The Poetry Writing Process

Okay, a few people asked me this. I thought I’d oblige with a post.

I write the majority of my drafts on my iPhone, while I’m walking, watching TV, or sitting on the toilet (my compositional repository of choice). My writing very much depends on my mood and what has impacted me that day. I generally write better material when I’m depressed or in a dark state of mind.

As to process, I set up a draft on my iPhone, which is either edited or ‘done in one’ (a first draft not requiring edits). Generally, most of my drafts stay on my phone until I revisit them a few days or weeks later. My editing process includes reading the piece aloud, adding enjambment, line breaks, punctuation, altering words or lines as needed. I edit whenever I return to my notes on iPhone. Sometimes, I edit older poems after writing a new one. This also depends on the amount of time I have, location and mood.

Sometimes editing can change the meaning of one or more lines, which can subtly change the context of the overall poem. Sometimes it’s just a change in the words used to convey a metaphor or simile. Very occasionally the poem is scrapped and I start over with something completely different. Generally, I find something that I like in everything I write, even if it’s only a scrap of cloth. That scrap can be shaped into an everyday shirt or a tux, depending on my mindset.

My favourite poet is T.S. Eliot. I find a wistfulness and solemnity in his imagery and love the way he uses language to alternately hide and expose meaning within his poems. My favourite poem of his is The Love Song of J Alfred Prufrock; it moves me with the way it flows and insinuates its way into my emotions. He’s the sort of poet I aspire be; if my poetry was only a fraction of the quality of his, I would be happy.

Excerpt From The Love Song of J. Alfred Prufrock, by T.S. Eliot

Let us go then, you and I,
When the evening is spread out against the sky
Like a patient etherized upon a table;
Let us go, through certain half-deserted streets,
The muttering retreats
Of restless nights in one-night cheap hotels
And sawdust restaurants with oyster-shells:
Streets that follow like a tedious argument
Of insidious intent
To lead you to an overwhelming question …
Oh, do not ask, “What is it?”
Let us go and make our visit.

Cheers

Steve 😊

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On Writing and Editing Poetry

Explain your editing process. What works best for you? Do you take risks? Are you objective? How have you taken the poems through its steps to completion?

The Song Poetic. A poem about writing and editing poems.

The toilet provides solitude,
composure in a setting sometimes peaceful,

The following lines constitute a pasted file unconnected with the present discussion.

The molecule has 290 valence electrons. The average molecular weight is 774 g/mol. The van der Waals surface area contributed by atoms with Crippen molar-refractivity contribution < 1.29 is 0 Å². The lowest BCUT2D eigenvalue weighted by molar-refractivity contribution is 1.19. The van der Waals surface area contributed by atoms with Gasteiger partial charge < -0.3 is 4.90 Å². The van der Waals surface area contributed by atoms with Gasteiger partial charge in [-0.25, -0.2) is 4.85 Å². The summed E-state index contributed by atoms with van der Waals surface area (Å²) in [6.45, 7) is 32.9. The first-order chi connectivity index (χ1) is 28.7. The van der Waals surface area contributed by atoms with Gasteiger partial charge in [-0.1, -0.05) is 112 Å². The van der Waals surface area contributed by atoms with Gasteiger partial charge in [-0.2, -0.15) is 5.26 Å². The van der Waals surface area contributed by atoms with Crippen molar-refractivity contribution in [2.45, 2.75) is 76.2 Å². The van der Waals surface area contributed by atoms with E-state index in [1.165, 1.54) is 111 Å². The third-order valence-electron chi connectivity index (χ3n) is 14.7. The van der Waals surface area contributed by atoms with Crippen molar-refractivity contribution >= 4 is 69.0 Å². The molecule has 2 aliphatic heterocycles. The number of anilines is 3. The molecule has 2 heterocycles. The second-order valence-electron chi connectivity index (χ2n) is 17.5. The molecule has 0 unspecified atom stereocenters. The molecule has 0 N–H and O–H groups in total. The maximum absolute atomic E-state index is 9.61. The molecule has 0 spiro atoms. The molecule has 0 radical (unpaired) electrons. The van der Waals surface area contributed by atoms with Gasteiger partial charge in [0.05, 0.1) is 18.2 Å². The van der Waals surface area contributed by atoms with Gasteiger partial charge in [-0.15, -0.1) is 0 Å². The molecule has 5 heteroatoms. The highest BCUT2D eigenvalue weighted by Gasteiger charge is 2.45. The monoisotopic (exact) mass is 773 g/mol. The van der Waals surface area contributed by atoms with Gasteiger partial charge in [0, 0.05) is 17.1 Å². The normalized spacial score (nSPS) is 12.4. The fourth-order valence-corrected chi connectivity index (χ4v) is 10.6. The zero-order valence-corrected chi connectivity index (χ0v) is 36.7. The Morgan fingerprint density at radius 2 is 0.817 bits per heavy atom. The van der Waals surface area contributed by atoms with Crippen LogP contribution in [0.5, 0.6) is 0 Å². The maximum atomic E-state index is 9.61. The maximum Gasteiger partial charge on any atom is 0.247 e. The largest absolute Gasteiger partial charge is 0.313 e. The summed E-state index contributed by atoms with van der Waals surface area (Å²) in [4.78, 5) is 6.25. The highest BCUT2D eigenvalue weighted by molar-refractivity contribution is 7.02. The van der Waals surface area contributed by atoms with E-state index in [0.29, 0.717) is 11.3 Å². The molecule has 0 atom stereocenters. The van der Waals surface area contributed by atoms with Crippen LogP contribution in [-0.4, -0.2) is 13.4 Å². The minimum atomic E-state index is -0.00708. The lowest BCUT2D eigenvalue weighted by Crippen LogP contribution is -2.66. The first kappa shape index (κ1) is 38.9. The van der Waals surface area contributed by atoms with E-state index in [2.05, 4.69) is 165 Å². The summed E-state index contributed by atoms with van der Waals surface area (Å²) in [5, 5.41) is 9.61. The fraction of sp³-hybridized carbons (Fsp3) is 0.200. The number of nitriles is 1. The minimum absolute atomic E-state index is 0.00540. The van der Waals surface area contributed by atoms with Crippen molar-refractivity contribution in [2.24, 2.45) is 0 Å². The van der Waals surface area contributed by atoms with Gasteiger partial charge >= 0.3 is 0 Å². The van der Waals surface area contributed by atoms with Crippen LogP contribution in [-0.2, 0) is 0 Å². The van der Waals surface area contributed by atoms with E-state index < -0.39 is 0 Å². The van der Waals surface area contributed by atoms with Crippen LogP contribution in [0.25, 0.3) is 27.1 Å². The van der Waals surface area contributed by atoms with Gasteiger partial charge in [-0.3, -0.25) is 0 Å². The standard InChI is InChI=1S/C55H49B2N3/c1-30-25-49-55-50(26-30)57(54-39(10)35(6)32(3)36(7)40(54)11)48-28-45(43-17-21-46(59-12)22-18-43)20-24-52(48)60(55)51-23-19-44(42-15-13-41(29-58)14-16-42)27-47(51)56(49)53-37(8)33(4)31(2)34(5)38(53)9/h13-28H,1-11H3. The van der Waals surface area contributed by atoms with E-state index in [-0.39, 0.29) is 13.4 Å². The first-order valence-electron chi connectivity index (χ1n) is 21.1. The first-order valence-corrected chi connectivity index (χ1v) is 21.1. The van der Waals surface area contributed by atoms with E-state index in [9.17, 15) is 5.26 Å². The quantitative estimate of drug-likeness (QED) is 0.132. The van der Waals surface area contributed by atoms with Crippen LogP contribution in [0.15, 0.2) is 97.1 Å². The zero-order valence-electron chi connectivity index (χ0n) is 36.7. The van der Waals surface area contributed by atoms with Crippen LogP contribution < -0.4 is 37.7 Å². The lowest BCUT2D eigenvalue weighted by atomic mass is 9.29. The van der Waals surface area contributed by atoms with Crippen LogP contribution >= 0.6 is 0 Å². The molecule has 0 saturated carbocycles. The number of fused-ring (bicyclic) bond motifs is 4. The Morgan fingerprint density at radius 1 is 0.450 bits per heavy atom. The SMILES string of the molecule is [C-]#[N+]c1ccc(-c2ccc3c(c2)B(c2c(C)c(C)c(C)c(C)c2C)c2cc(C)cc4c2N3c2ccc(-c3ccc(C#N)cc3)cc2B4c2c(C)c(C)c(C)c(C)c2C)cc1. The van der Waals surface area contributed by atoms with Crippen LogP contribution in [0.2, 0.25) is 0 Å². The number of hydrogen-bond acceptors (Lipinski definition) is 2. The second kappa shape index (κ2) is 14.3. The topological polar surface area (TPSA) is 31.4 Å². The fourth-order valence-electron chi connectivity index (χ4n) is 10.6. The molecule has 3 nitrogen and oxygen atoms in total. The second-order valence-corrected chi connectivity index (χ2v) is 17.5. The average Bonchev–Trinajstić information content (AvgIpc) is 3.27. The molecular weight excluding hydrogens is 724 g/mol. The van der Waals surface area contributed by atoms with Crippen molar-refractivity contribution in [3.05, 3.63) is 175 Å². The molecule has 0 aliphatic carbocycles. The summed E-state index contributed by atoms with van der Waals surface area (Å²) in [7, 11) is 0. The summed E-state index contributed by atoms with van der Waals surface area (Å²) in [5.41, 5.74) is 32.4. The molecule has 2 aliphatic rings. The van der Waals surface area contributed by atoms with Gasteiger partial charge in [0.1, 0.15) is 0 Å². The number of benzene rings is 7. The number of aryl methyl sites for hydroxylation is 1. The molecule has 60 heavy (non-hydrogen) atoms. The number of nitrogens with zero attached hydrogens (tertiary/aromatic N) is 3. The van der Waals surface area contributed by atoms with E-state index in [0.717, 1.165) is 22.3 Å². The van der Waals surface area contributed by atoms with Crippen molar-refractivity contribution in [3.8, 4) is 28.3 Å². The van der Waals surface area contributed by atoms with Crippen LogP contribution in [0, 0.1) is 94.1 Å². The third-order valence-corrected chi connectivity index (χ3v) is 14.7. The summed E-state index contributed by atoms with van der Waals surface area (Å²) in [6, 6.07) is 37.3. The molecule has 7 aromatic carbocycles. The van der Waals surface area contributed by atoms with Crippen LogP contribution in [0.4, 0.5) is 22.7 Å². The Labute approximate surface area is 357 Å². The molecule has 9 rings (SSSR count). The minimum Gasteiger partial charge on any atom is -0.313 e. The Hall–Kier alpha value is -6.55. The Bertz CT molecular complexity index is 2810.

sometimes filled with the keen echoes of urgent battle.
It is here that fingers flicker with grace and iniquity
across the silky screen of my smartphone,
where auspicious notes take shape,
mellifluous harbingers of lyrical intent.
In minutes an ode is formed, a symphony is saved,
then forgotten until the next; sometimes minutes, sometimes days.
 
I return in no short time, or perhaps too short time,
to read and ponder, as you do, to consider
already considered notions of pomp and circumstance.
Sometimes the music is given voice, in all too muted tones,
whispered like dark secrets to a musing world.
Delete that line, change that word,
antonym or synonym, hyperbole or metaphor
magically enchanted with a wistful edge
that would hold a man to ransom (if only he were not so deaf).
What risk lies in changes? The page will not consume itself
in bitter apprehension, or come back to haunt
my sleepless nights, like an insomniac ghost.
 
The supple net awaits, for me to cast my feeble musings
on the virtual sea, where they be caught
or slip into watery depths, obscured.
Perhaps, all for better, or all for worse,
one man’s love is another man’s curse.
 

Stephen Thompson 2017

I came, I saw, I edited.

I read my poems out loud once they’re written. I often return to them, sometimes several times, to edit and change lines, words, imagery. Sometimes they’re written and done in one, without any further editing. Sometimes my poems start off being longer, then get whittled down as the twisted bracken and rotting undergrowth is macheted away with the poise of a manic chainsaw juggler. But not often.

The poem above was written in one — I read over it, changed a few words and line breaks, but the length stayed the same, as did the imagery and intent. I read it out loud a few times. It took me, all up, about 15 minutes to complete. Most of my poems take less time, but then they’re generally shorter. Some poems just seem to flow from some undammed river of consciousness.

Editing requires patience as well as objective and subjective vision. I wish I could say I have more patience, but I don’t. I’ve often published poems I’ve looked back on later and said “DOH! I wish I’d edited that.” Sometimes I can be objective and subjective enough to edit succinctly, other times I’m too attached to the poem.

I truly believe that the reader is free to interpret a poem any way they choose, as poems, like songs, affect each of us differently. They wind and wend and burrow their way into each person’s soul, connecting or disconnecting as they see fit.

Editing poems is like editing stories: you step back, re-read it, reshuffle and rewrite, and then hope for the best. But I’m always hoping for chocolate, even if it just turns out to be vanilla.

Cheers

Steve 😊

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